Why am I excited about the new Search Console URL Inspection API?

Geek alert! The new URL inspection API is a welcome new addition to the already excellent Google Search Console.

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I have found myself praising Google Search Console a lot of the past year or so.

It has always been an extremely helpful resource and one that I would encourage any webmaster to add to their regular ports of call but I wanted to doff my hat, once again, after discovering the new Search Console URL inspection API. Whilst this will not actually change the ‘logged in’ experience of using Search Console, it is a welcome shot in the arm for any tool that uses Search Console data.

For the non geeks, ‘API’ stands for Application Programming Interface. You can think of an API as a window to 3rd party data, or a bridge that allows applications to communicate with each other. The new URL inspection API allows software applications to use Search Console data relating to specific URLs. In many cases, this will greatly enhance the value of data shown within these applications.

One such software application is the Screaming Frog crawler, which is a firm favourite of mine. The latest version (16.6 – significant enough to get its own romantic ‘Romeo’ name) adds an extremely useful drop down to the Search Console tab:

Screaming Frog URL Inspection

What does this drop down allow you to do?

Each of these options allows you to drill down into specific issues that may be affecting your performance in organic search.

  • Clicks Above 0 : An easy one to start with – this filter will show all URLs that have had at least one click in Google’s SERPs.
  • No GSC Data : This filter will show all URLs found by the Screaming Frog crawler that do not return any data from Search Console. The most likely reason for this is that the URLs did not have a single impression on Google’s SERPs, so it is worthwhile seeing if there are some important pages that need some extra SEO love.
  • Non-Indexable with GSC Data : This filter will show URLs that do not return 200 status codes but which have been crawled and indexed by Google.
  • URL Is Not on Google : This will show any URL that the crawler found but which is not indexed by Google. This is important as you won’t appear in the search results if the page is not indexed. This can, of course, be intentional and this list *should* include all URLs that have a ‘noindex’ tag, but it is a convenient report to identify URLs that are not appearing in Google’s search results.
  • Indexable URL Not Indexed : This is similar to above, but it will exclude all those URLs that should not be indexed, so is arguably a more useful report for identifying problem pages. In essence, it will show all URLs that the Screaming Frog crawler finds and should be indexed by Google, but which are currently not.
  • URL is on Google, But Has Issues : This will highlight URLs which are indexed and should be returned in Google’s search results but there are warnings attached to that URL. These warnings will include issues with mobile usability, AMP or rich results that are likely to impact performance.
  • User-Declared Canonical Not Selected : This will show instances where Google is ignoring the canonical tag that you have declared and has chosen to index a different URL. Remember that canonical tags are hints rather than absolute directives and Google can get this wrong, so it is helpful to see where your instructions are being ignored.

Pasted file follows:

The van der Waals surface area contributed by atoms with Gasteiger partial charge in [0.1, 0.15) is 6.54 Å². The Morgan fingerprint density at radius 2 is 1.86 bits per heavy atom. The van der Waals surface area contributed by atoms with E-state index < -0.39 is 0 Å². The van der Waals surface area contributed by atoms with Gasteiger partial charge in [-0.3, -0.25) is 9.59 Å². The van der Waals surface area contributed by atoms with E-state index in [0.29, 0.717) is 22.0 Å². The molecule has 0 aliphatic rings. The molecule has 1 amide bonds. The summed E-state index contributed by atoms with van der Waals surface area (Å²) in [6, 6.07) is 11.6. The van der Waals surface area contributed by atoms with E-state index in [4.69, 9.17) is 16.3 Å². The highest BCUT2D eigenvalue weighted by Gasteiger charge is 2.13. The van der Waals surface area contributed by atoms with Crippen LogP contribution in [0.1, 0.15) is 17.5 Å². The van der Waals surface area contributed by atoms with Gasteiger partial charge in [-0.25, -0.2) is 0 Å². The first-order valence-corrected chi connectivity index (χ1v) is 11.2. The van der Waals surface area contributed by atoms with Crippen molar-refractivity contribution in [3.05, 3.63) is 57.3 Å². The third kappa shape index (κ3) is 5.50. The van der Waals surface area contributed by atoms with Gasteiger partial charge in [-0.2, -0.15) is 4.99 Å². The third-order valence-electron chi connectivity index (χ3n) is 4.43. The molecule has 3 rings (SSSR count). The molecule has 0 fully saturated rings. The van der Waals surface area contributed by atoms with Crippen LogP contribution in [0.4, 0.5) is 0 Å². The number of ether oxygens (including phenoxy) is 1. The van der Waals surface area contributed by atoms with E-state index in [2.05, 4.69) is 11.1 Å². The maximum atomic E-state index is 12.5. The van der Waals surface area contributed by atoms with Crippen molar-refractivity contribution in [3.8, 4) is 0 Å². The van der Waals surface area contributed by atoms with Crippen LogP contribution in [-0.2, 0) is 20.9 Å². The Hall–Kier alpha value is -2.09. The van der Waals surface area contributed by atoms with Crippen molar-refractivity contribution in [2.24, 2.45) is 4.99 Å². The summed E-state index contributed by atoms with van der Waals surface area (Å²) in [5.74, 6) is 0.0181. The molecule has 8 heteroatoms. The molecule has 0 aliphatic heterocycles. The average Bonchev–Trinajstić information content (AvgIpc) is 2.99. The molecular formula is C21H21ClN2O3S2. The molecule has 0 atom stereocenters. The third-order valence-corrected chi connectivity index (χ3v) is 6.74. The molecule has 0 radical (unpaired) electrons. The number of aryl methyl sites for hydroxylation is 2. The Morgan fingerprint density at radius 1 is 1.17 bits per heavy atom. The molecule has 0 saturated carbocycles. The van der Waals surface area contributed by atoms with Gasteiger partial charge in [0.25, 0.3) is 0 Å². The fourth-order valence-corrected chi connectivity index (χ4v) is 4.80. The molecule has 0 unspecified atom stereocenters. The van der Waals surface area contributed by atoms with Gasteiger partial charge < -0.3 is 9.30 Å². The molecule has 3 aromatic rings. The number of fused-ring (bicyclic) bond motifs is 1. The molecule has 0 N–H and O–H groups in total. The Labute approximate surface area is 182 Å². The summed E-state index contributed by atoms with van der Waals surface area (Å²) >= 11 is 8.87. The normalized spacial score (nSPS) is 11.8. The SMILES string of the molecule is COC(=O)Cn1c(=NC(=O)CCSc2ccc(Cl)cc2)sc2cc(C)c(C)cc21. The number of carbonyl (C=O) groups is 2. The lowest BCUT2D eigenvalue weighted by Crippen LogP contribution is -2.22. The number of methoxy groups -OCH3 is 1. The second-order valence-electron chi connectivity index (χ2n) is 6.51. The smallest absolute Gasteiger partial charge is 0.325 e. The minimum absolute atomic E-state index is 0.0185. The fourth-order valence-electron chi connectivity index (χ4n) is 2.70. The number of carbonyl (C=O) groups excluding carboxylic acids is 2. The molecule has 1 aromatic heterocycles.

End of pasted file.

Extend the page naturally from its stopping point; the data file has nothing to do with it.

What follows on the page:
• Page Is Not Mobile Friendly : This is fairly self explanatory – this will show all those URLs which are being flagged as having issues on mobile devices.
  • AMP URL Is Invalid :  If you are using Accelerated Mobile Pages (AMP), you will know that Google can be a bit precious with validation. This report will quickly highlight where problems are occurring and all the URLs which will not be featured in search results.
  • Rich Result Invalid :  This will show all URLs that have errors with rich result enhancements. These errors will most likely prevent rich results from showing in the Google search results, so should be investigated.

The first three filters in this list are not new, but the others have all been added thanks to the URL inspection API.

Bulk export

I typically like to stay in the Screaming Frog application and export specific issues, but there is a handy report that you can use to summarise all the data relating to individual URLs, which is available within the ‘Bulk Export’ menu:

URL Inspection Screaming Frog
This will export a spreadsheet including all URLs and display any errors / warnings that should be investigated.

What is the catch?

There isn’t really any catch – it is really helpful to have this data available to be pulled into other applications – but there is a data quota.

You are limited to 2,000 total queries per day and there is a throttle to limit the number of API queries to 600 per minute. The speed limit shouldn’t cause any problems, but the 2k daily limit is an obvious hiccup for larger sites and you will need to spread the queries over multiple days if you have a site with over two thousand URLs in Search Console. An irritation, but not the end of the world and I am most definitely pleased to see this data available in Screaming Frog.

Thank you Google for another great enhancement to the mighty Search Console. If you want to keep an eye on new features, it is worth reading https://developers.google.com/search/blog.


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